Royal Crowd-Pleaser Kate Middleton Shines On First Official Tour
Posted on July 13 2011
With a swish and a thunderous sigh of relief, the red velvet curtain fell on the first week of the first official royal tour for the Duchess of Cambridge. And so far, so very, very good. Most excellent work, your royal Sister of Pippa-ness.
No circle-of-shame snaps in a glossy magazine for HRH Kate this week, thank you very much. Elsewhere, international incidents, diplomatic skirmishes, awkward moments when she fled to the airport clutching her passport, trying to buy a one-way ticket to Monaco? All avoided.
Feathers ruffled? None. Terrifying polar bear rugs encountered? One. Trees planted, ditto. Posies accepted from little children in that official low crouch, knees together, side swivel position invented and patented by Diana, Princess of Wales? At least two.
Look at Kate on Canada Day in the Canadian capital, attending a Canadian citizenship ceremony wearing a maple leaf diamond brooch.
Gifts amassed so far? Quite the haul! One diamond polar bear brooch, one red fleece Ranger hoodie, one pair of beaded moccasins, plus one traditional Calgary wide-brimmed, Smithbilt cowboy hat. Better than anything at Bicester shopping village, that’s for sure. Check out the quality of those diamonds. Pippa will die!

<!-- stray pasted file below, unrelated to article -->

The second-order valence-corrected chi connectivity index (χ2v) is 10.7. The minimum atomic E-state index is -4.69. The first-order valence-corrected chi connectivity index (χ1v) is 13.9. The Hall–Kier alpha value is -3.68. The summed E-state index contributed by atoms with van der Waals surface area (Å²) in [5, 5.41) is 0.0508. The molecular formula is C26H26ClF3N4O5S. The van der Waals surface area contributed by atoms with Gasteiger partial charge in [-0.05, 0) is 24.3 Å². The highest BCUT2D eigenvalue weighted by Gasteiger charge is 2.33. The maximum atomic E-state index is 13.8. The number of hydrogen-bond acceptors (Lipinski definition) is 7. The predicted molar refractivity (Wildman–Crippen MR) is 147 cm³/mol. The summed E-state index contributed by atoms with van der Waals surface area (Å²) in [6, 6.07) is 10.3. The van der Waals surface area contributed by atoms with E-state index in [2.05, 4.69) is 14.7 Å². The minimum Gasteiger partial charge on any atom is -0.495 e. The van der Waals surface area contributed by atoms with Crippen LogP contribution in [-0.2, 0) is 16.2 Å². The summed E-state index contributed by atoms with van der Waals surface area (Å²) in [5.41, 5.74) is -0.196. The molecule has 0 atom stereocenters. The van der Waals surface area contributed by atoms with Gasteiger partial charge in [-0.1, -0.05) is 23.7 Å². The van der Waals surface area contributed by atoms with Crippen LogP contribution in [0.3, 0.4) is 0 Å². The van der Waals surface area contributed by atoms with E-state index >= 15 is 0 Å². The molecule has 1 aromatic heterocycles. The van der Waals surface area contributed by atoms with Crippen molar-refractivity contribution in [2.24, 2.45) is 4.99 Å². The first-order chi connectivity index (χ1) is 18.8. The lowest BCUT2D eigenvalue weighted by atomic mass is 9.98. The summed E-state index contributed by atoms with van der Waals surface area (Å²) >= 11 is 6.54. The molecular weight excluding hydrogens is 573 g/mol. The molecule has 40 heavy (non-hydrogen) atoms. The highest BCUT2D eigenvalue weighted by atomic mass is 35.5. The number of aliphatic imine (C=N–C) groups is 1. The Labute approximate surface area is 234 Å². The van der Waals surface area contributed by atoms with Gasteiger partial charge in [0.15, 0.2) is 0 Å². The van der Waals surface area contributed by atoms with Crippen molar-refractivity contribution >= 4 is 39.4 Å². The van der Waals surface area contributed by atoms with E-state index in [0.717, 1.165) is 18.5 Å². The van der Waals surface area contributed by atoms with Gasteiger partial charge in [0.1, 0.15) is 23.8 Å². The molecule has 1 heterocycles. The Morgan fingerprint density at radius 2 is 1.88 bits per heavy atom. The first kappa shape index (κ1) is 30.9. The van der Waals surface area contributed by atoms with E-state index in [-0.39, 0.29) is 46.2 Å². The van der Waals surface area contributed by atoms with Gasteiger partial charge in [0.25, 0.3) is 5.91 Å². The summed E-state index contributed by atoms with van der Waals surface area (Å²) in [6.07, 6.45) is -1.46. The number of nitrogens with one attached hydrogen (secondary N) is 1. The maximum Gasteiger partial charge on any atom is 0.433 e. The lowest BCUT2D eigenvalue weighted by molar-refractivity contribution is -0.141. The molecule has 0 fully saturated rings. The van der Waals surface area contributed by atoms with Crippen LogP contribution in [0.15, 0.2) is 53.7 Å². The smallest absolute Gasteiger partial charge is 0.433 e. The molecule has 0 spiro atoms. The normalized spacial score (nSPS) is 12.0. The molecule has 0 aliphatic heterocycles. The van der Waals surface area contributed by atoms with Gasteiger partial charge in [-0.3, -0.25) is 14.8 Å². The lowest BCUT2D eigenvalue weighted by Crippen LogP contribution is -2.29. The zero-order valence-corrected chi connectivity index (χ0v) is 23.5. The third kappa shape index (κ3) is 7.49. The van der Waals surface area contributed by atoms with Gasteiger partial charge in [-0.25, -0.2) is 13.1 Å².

When visiting a provincial Canadian town, it takes some doing to come across as the least groovy bloke in the boondocks. In such circumstances, however, you can bet your anchor-stamped brass buttons that a Windsor man will always triumph. Cast adrift in the stardust of his wife’s slipstream, there were moments when Prince William seemed like some plodding member of the protection squad intent on invading her personal space and getting his mug in the official photographs.
Yet to see the young Duke and Duchess stand shoulder to shoulder, meeting officials, consoling the survivors of a devastating forest fire or cheerfully shaking hands with the Canadian crowds is to understand the eternal potency of beauty. Being married to a lovely woman like Kate gives a man like William prestige and cachet. By her side, he instantly looks more handsome, debonair and assured. And not only does she make him look good, she also humanises and glamorises the entire Windsor brand.
And whether at a ceremony of remembrance, whisking up canapes in a kitchen, paddling a dragon boat or smoking caribou skins on a reservation, the Duchess was endlessly sunny. She can do sombre, she can do formal, she can do parsley garnishes. When required, she can stick her oar in with the best of them and can do campfire geniality along with genteel cocktail chat at the ambassador’s residence. In fact, she can do no wrong.
Unlike some royals, the D of C realises that despite all the attention and endless interest in her Erdem dresses and choice of handbag, it is not all about her. Instead, she fully grasps she is not just a support to her husband, but also a kind of cipher, an agreeable, British and royal symbol upon which entire nations can project their feelings of